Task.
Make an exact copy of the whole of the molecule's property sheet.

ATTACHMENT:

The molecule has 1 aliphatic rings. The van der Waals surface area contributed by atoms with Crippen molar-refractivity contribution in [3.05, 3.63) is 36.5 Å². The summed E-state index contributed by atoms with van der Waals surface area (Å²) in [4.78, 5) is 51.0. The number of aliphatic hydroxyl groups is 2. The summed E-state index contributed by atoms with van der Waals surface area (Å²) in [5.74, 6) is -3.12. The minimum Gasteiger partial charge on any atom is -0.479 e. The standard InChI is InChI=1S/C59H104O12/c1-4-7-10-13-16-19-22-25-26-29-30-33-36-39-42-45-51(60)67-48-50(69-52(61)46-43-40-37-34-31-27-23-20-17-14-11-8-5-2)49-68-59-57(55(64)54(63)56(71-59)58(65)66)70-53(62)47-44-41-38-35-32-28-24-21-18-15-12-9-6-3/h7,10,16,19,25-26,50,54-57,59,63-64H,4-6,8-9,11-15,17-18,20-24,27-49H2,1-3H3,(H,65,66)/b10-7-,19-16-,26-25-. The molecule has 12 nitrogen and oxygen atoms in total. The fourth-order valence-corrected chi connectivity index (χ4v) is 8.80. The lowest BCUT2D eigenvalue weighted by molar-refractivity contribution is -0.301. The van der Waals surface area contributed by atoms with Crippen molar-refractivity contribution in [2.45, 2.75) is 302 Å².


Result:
The molecule has 1 aliphatic rings. The van der Waals surface area contributed by atoms with Crippen molar-refractivity contribution in [3.05, 3.63) is 36.5 Å². The summed E-state index contributed by atoms with van der Waals surface area (Å²) in [4.78, 5) is 51.0. The number of aliphatic hydroxyl groups is 2. The summed E-state index contributed by atoms with van der Waals surface area (Å²) in [5.74, 6) is -3.12. The minimum Gasteiger partial charge on any atom is -0.479 e. The standard InChI is InChI=1S/C59H104O12/c1-4-7-10-13-16-19-22-25-26-29-30-33-36-39-42-45-51(60)67-48-50(69-52(61)46-43-40-37-34-31-27-23-20-17-14-11-8-5-2)49-68-59-57(55(64)54(63)56(71-59)58(65)66)70-53(62)47-44-41-38-35-32-28-24-21-18-15-12-9-6-3/h7,10,16,19,25-26,50,54-57,59,63-64H,4-6,8-9,11-15,17-18,20-24,27-49H2,1-3H3,(H,65,66)/b10-7-,19-16-,26-25-. The molecule has 12 nitrogen and oxygen atoms in total. The fourth-order valence-corrected chi connectivity index (χ4v) is 8.80. The lowest BCUT2D eigenvalue weighted by molar-refractivity contribution is -0.301. The van der Waals surface area contributed by atoms with Crippen molar-refractivity contribution in [2.45, 2.75) is 302 Å².